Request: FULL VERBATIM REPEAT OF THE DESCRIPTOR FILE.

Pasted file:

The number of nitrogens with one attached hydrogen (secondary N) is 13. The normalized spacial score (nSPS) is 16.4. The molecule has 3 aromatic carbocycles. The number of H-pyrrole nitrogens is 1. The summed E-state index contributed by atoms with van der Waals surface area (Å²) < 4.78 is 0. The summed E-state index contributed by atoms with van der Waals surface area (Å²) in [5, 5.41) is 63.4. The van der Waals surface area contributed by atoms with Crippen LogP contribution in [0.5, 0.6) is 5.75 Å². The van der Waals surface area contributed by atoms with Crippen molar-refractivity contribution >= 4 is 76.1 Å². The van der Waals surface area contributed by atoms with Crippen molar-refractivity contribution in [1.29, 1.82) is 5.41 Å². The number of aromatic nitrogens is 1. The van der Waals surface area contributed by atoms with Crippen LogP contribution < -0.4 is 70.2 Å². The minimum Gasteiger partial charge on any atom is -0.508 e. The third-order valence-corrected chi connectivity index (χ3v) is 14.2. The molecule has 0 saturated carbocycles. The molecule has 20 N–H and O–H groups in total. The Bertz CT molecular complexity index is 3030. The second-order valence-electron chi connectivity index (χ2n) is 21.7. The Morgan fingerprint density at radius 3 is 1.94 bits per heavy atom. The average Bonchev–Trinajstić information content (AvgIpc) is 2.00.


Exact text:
The number of nitrogens with one attached hydrogen (secondary N) is 13. The normalized spacial score (nSPS) is 16.4. The molecule has 3 aromatic carbocycles. The number of H-pyrrole nitrogens is 1. The summed E-state index contributed by atoms with van der Waals surface area (Å²) < 4.78 is 0. The summed E-state index contributed by atoms with van der Waals surface area (Å²) in [5, 5.41) is 63.4. The van der Waals surface area contributed by atoms with Crippen LogP contribution in [0.5, 0.6) is 5.75 Å². The van der Waals surface area contributed by atoms with Crippen molar-refractivity contribution >= 4 is 76.1 Å². The van der Waals surface area contributed by atoms with Crippen molar-refractivity contribution in [1.29, 1.82) is 5.41 Å². The number of aromatic nitrogens is 1. The van der Waals surface area contributed by atoms with Crippen LogP contribution < -0.4 is 70.2 Å². The minimum Gasteiger partial charge on any atom is -0.508 e. The third-order valence-corrected chi connectivity index (χ3v) is 14.2. The molecule has 0 saturated carbocycles. The molecule has 20 N–H and O–H groups in total. The Bertz CT molecular complexity index is 3030. The second-order valence-electron chi connectivity index (χ2n) is 21.7. The Morgan fingerprint density at radius 3 is 1.94 bits per heavy atom. The average Bonchev–Trinajstić information content (AvgIpc) is 2.00.